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    Juncker, Renzi Coming to SPIEF Shows EU’s Softening Stance on Russia

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    Several high-ranking officials, most notably European Commission President Jean-Claude Juncker and Italian Prime Minister Matteo Renzi, have participated in SPIEF for the first time since the introduction anti-Russia sanctions in 2014 and before their anticipated revision, which is expected to prompt a reset in EU-Russia relations.

    MOSCOW (Sputnik) — Since 2014, Brussels, Washington and their allies have introduced several rounds of sanctions against Moscow over the Kremlin's alleged interference in the Ukrainian conflict – a claim Russia has firmly denied. On June 28-29, the EU leaders are set to decide on the further prolongation of the sanctions at a summit in Brussels.

    The 2016 St. Petersburg International Economic Forum is taking place on June 16-18. According to the organizing committee, the number of contracts at SPIEF is expected to reach at least 293 billion rubles ($4.4 billion).

    On the sidelines of the forum, Russian President Vladimir Putin and Jean-Claude Juncker have discussed relations in the field of energy, and bilateral ties between Moscow and Brussels. The issue of sanctions per se has not been discussed.

    Not All EU Member States Agree on Sanctions' Extension

    Ahead of the upcoming renewal of the sanctions, several EU member states have voiced their disapproval of the automatic prolongation of the restrictive measures. One such state was Italy, where businesses have suffered some $4 billion in losses annually due to the anti-Russia sanctions, according to the Association of Italian Entrepreneurs.

    "Indeed, Italy, Hungary, Cyprus, Greece and a few other European Union member states spoke against the extension of the sanctions. But this was largely for its domestic audience," Hrant Kostanyan, a researcher at the Centre for European Policy Studies (CEPS), told Sputnik.

    A ban on certain agricultural products and foodstuffs, introduced by Moscow as a retaliatory measure against countries that adopted anti-Russia sanctions over the Ukrainian conflict, has had little effect on these losses.

    However, cuts in exports of equipment for oil and gas production, processing industries and metalwork were enough to do significant damage to several European economies.

    "The EU sanctions led to some Russian counter sanctions, but these were much less important for the EU than vice versa," CEPS Associate Senior Research Fellow Centre Michael Emerson argued.

    Full Minsk Deal Implementation Key to Liting Sanctions

    Despite calls from some EU member states and the French Senate passing a resolution calling on its government to ease the sanctions against Russia, experts agree that the EU leaders will prolong the restrictive measures.

    "I have no official information, but I expect the sanctions to be renewed," Emerson told Sputnik.

    The certainty regarding the outcome of the upcoming summit comes from G7 leaders and EU high-ranking officials, including Juncker, who have reiterated that the full implementation of the Minsk deal on Ukrainian reconciliation is the only way that the economic sanctions against Moscow would be lifted.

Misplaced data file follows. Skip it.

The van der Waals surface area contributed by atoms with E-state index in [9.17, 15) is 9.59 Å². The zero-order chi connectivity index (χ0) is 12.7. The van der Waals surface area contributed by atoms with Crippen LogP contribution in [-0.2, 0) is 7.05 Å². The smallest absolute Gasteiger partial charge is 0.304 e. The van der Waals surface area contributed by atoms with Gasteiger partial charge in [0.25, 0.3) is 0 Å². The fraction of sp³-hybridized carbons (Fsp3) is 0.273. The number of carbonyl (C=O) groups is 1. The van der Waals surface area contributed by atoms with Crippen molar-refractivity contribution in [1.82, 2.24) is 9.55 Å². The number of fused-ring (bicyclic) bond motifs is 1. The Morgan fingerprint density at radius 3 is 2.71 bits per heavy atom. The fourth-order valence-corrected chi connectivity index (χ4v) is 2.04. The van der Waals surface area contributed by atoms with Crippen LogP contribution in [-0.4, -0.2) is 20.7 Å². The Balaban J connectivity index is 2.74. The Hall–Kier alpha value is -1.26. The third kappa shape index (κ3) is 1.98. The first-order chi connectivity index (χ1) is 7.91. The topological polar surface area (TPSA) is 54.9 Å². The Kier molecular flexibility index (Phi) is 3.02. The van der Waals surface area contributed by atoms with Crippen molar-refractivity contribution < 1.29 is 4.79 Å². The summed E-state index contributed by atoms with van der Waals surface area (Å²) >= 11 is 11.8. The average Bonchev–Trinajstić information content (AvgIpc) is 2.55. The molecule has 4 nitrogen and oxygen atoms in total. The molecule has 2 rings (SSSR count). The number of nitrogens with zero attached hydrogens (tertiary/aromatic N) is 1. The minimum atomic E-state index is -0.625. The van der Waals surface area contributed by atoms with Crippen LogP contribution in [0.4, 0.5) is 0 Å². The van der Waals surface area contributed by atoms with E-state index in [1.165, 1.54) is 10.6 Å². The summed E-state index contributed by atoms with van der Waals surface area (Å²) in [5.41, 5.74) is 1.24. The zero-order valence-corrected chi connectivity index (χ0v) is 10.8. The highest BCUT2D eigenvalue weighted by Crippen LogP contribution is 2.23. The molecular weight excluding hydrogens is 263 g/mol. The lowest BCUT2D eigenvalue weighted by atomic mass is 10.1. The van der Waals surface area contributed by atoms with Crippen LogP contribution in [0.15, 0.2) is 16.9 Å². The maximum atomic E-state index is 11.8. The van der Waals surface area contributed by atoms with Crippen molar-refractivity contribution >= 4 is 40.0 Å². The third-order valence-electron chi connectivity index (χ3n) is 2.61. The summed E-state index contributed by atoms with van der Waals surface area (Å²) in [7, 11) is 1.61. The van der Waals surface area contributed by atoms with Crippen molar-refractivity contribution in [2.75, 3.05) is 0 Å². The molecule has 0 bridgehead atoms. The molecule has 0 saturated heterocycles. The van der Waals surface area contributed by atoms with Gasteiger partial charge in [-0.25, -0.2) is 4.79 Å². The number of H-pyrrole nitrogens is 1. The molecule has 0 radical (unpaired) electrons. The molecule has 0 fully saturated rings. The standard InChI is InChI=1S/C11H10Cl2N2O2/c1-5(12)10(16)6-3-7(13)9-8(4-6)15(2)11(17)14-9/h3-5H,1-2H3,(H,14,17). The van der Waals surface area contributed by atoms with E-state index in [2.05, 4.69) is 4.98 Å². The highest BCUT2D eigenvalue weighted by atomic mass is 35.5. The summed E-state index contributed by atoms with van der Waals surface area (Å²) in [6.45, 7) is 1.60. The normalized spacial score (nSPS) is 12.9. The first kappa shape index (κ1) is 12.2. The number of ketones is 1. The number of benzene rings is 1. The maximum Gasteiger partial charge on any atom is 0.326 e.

"The leaders of Europe have consistently said that the only path to lifting the sanctions on Russia is the full implementation of Minsk 2," Richard Nephew, a program director at Columbia University, affirmed to Sputnik.

    Nevertheless, the approaching sanctions renewal date may be the last time they are prolonged before they are eased or completely removed, as they have proved to have had a negligible effect on Russia’s economy, which shrank by four percent in 2015 mainly due to slumping oil prices.

    "One of CEPS studies shows that sanctions had little impact on trade in goods between the EU and Russia. The slowdown in trade in goods can be attributed mainly to low oil prices and not sanctions," Kostanyan said.

    Moreover, the World Bank recently upgraded its forecast for GDP growth in Russia in 2016 by 0.7 percent as well as revising upwards its forecast for 2017 by 0.3 percent, expecting the Russian economy to reach 1.4 percent growth in 2017.

    Russia Extends Food Embargo Until the End of 2017

    On Thursday, Russian Economy Minister Alexei Ulyukaev said that the ministry was preparing documents on extending food import restrictions until the end of 2017 with the list of countries and goods remaining mostly unchanged.

    However, the proposal ordered by Russian Prime Minister Dmitry Medvedev back in May is unlikely to have any impact on EU leaders’ possibly coming to a consensus on gradually lifting the anti-Russia sanctions by the time of their next review after another six-month period has elapsed, according to experts.

    "Russia’s retaliatory measures will not affect the EU sanctions. Yet, Russia's implementation of Minsk 2 will be decisive," Kostanyan stressed.

    During his speech at the SPIEF, Juncker said that he liked being in St.Petersburg despite some disapproval among western politicians, stressing the need to revive dialogue with Russia.

    The views and opinions expressed in the article do not necessarily reflect those of Sputnik.

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    St.Petersburg International Economic Forum 2016 (38)

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    anti-Russian sanctions, European Union, Jean-Claude Juncker, Matteo Renzi, Vladimir Putin, Russia
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